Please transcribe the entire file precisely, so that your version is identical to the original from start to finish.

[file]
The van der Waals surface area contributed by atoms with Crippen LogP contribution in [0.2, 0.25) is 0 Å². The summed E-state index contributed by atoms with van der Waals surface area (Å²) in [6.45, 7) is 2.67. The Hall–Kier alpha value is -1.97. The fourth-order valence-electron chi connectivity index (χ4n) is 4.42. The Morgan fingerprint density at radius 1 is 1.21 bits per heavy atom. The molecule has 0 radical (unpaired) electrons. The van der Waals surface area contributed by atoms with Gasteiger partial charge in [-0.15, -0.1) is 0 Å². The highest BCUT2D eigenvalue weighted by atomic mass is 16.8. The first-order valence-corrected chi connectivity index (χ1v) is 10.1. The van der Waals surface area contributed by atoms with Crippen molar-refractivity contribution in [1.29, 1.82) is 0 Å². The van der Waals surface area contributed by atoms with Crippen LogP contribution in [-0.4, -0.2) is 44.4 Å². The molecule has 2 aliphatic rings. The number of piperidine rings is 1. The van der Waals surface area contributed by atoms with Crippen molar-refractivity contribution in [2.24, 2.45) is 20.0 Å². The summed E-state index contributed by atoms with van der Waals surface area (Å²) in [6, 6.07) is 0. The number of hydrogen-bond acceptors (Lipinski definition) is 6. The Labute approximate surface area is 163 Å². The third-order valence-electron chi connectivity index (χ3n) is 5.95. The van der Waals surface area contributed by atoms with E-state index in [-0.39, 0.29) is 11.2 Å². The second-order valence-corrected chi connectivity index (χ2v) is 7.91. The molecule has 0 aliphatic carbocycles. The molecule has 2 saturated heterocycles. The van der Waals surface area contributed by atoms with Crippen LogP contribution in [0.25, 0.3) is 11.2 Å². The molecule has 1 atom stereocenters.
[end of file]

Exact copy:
The van der Waals surface area contributed by atoms with Crippen LogP contribution in [0.2, 0.25) is 0 Å². The summed E-state index contributed by atoms with van der Waals surface area (Å²) in [6.45, 7) is 2.67. The Hall–Kier alpha value is -1.97. The fourth-order valence-electron chi connectivity index (χ4n) is 4.42. The Morgan fingerprint density at radius 1 is 1.21 bits per heavy atom. The molecule has 0 radical (unpaired) electrons. The van der Waals surface area contributed by atoms with Gasteiger partial charge in [-0.15, -0.1) is 0 Å². The highest BCUT2D eigenvalue weighted by atomic mass is 16.8. The first-order valence-corrected chi connectivity index (χ1v) is 10.1. The van der Waals surface area contributed by atoms with Crippen molar-refractivity contribution in [1.29, 1.82) is 0 Å². The van der Waals surface area contributed by atoms with Crippen LogP contribution in [-0.4, -0.2) is 44.4 Å². The molecule has 2 aliphatic rings. The number of piperidine rings is 1. The van der Waals surface area contributed by atoms with Crippen molar-refractivity contribution in [2.24, 2.45) is 20.0 Å². The summed E-state index contributed by atoms with van der Waals surface area (Å²) in [6, 6.07) is 0. The number of hydrogen-bond acceptors (Lipinski definition) is 6. The Labute approximate surface area is 163 Å². The third-order valence-electron chi connectivity index (χ3n) is 5.95. The van der Waals surface area contributed by atoms with E-state index in [-0.39, 0.29) is 11.2 Å². The second-order valence-corrected chi connectivity index (χ2v) is 7.91. The molecule has 0 aliphatic carbocycles. The molecule has 2 saturated heterocycles. The van der Waals surface area contributed by atoms with Crippen LogP contribution in [0.25, 0.3) is 11.2 Å². The molecule has 1 atom stereocenters.